President Trump Looks Forward to More Talks with Vladimir Putin

Donald Trump, Vladimir Putin
by Steve Herman


U.S. President Donald Trump, amid the uproar over his initial summit this week with Russia’s president, is indicating there could be a second such meeting with Vladimir Putin.

Trump, writing on Twitter, called Monday’s summit in Helsinki “a great success, except with the real enemy of the people, the Fake News Media.”

In another Thursday morning tweet, the U.S. president accused mainstream media in the country of desiring “so badly to see a major confrontation with Russia, even a confrontation that could lead to war.”

Putin is blaming political forces within the United States for attempting to undermine his summit with his American counterpart.

In his first public comments since departing Finland concerning his meeting with Trump, Putin told Russian diplomats, “We see that there are forces in the United States that are prepared to casually sacrifice Russian-U.S. relations, to sacrifice them for their ambitions in the course of an internal political battle in the United States.”

The Russian president said it would be “naive to think that the problems” between the world’s biggest nuclear superpowers “would be solved in a few hours.” But he said “the path to positive changes has all the same begun. It’s important that a full-scale meeting has finally taken place, allowing us to talk directly. We will see how things develop further.”

Putin also indicated that the talks on Monday led to “useful agreements.” There have been no details from White House or other U.S. administration officials about any such agreements.

VOA has queried White House press officials for a comment on Putin’s assertion concerning agreements. There has been no immediate response.

Trump was widely condemned by U.S. political figures, his Republican colleagues and opposition Democrats alike, for his performance at Monday’s Helsinki news conference alongside Putin, where he sided with the Russian president’s denial that Moscow had meddled in the 2016 election to try to help Trump win.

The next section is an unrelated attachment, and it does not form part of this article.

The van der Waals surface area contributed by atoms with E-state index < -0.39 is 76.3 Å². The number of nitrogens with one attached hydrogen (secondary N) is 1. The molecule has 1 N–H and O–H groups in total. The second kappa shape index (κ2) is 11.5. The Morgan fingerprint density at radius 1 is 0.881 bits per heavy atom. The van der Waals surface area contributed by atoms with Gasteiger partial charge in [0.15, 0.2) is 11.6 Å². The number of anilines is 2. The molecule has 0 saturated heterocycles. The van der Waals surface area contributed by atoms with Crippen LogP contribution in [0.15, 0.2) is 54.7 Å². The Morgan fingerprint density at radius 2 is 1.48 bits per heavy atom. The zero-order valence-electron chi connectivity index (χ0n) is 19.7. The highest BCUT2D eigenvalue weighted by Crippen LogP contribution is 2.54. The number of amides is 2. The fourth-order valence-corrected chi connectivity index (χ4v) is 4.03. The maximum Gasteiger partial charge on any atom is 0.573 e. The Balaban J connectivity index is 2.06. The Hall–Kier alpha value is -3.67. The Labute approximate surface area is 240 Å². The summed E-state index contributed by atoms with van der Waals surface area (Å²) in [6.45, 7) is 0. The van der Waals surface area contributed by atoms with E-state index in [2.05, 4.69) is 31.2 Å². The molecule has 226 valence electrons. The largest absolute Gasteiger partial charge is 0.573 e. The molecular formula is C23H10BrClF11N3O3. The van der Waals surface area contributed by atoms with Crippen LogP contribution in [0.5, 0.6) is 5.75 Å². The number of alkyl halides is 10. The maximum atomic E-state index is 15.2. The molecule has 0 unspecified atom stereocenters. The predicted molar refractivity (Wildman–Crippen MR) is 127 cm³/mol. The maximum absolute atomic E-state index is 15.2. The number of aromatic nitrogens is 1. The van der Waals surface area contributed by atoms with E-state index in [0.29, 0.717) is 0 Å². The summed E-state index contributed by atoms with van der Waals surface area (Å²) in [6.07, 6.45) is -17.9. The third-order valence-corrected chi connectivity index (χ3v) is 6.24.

Trump’s position conflicted with the U.S. intelligence community’s conclusion that Russia had interfered in the election.

Since returning from his week-long trip to Europe,Trump has backtracked, saying while he accepts Russia meddled in the election, his campaign did not collude with Russian operatives.

In an interview Wednesday, Trump told CBS News that he told Putin that Russia must not meddle in future U.S. elections.

Department of Homeland Secretary Kirstjen Nielsen on Thursday said the United States needs to be prepared for an attempt by Russia to interfere in elections in every state this year, adding there is no question Moscow interfered in the 2016 U.S. presidential election.

But she added she had not “seen any evidence that the attempts to interfere in our election infrastructure was to favor a particular party.”

A Senate Intelligence Committee report released two weeks ago supported the conclusion of three U.S. intelligence agencies that Russia tried to help Trump, the Republican Party nominee, win the election.

In a new report, The New York Times said key national security officials in the administration of former President Barack Obama gave Trump a full-blown account of the extent of Russian meddling in the election two weeks before Trump took office, singling out Putin’s direct role in carrying out the interference.

But after the briefing, Trump issued a statement spreading the blame among “Russia, China and other countries, outside groups and countries.”

The president has routinely dismissed special counsel Robert Mueller’s ongoing criminal investigation into Russian interference as both a hoax perpetrated by Democrats to explain Trump’s upset victory and a “witch hunt” aimed at undermining his presidency.

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Ken Bredemeier contributed to this report








 VOA News

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